(Geneva) – An agreement on December 16, 2016, at an international disarmament conference in Geneva could set the course toward a ban on “killer robots,” fully autonomous weapons that would strike without human intervention, Human Rights Watch said today.
 

The Fifth Review Conference of the Convention on Conventional Weapons at the United Nations in Geneva in December 2016.

At their five-year review conference in Geneva, the 123 nations that are part of the intenational  Convention on Conventional Weapons, agreed to formalize their efforts next year to deal with the challenges raised by weapons systems that would select and attack targets without meaningful human control. The conference participants also agreed to discuss international regulations on incendiary weapons, which severely burn people and set buildings aflame, and are causing devastating harm to civilians in Syria.
 
“The governments meeting in Geneva took an important step toward stemming the development of killer robots, but there is no time to lose” said Steve Goose, arms director of Human Rights Watch, a co-founder of the Campaign to Stop Killer Robots. “Once these weapons exist, there will be no stopping them. The time to act on a pre-emptive ban is now.”
 
The countries agreed by consensus in Geneva to bring together a group of governmental experts on lethal autonomous weapons systems at the United Nations in 2017, a major step toward negotiations for a ban. These weapons have not yet been developed, but technology is moving rapidly toward increasing autonomy.
 
For the first time, China said in Geneva it sees a need for a new international instrument on lethal autonomous weapons systems. The group of nations endorsing the call to ban these weapons expanded to 19 with the additions of Argentina, Guatemala, Panama, Peru, and Venezuela. India’s disarmament representative, Ambassador Amandeep Singh Gill, will chair the killer robots work in 2017.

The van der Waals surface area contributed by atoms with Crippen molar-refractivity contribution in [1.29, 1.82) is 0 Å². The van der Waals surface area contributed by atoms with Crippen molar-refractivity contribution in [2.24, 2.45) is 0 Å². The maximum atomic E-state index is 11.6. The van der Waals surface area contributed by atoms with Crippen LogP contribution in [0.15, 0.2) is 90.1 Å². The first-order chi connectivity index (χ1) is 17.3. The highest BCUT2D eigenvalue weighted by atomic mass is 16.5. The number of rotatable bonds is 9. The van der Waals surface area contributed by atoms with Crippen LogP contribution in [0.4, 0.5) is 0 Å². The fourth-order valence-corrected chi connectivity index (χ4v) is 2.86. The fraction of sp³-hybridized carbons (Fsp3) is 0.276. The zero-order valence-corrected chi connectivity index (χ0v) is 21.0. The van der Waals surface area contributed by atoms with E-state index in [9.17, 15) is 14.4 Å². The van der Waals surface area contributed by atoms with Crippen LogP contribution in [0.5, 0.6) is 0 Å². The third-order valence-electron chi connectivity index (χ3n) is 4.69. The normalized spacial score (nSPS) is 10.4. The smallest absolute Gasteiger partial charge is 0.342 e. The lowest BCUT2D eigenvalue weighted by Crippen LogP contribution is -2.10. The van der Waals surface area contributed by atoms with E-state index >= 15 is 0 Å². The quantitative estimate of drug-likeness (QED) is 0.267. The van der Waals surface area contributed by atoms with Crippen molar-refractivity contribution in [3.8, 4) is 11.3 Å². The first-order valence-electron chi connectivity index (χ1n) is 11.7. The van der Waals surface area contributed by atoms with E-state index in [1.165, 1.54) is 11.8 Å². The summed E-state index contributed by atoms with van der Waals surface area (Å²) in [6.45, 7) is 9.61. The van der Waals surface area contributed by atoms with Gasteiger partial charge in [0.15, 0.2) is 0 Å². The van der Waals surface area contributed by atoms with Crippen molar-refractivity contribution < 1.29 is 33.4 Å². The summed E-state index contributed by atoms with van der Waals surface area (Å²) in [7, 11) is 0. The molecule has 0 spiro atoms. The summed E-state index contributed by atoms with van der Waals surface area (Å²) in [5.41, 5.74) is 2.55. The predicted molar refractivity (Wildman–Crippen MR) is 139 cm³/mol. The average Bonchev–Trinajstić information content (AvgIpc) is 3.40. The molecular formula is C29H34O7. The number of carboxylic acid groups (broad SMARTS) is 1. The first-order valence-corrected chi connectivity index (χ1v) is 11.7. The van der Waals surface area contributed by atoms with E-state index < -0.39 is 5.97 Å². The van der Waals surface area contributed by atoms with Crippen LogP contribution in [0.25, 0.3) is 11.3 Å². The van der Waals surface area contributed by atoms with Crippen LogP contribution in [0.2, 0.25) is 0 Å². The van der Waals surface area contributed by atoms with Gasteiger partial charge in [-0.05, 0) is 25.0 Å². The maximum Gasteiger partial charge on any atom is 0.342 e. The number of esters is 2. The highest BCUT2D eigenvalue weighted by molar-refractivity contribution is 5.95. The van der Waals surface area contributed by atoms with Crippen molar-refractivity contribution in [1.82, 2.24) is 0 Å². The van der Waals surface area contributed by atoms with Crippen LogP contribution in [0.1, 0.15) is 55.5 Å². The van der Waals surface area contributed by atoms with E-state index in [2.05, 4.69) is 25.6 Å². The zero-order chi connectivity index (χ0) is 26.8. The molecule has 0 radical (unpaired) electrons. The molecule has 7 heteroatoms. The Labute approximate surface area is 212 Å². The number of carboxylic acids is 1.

Governments at the Review Conference also took steps toward addressing the humanitarian problems posed by incendiary weapons. They collectively condemned the use of these weapons against civilians and civilian objects and, for the first time since 1980, agreed to discuss the law governing them.
 
Incendiary weapons cause excruciatingly painful burns that are difficult to treat. A protocol to the Convention on Conventional Weapons on incendiary weapons has loopholes undermining its ability to prevent the weapons’ harm to civilians.
 
“Existing law must be strengthened urgently to better protect civilians from the cruel effects of these barbaric weapons,” Goose said. “Governments should act before it is too late for civilians living in towns and cities attacked by Syrian government forces with incendiary weapons.”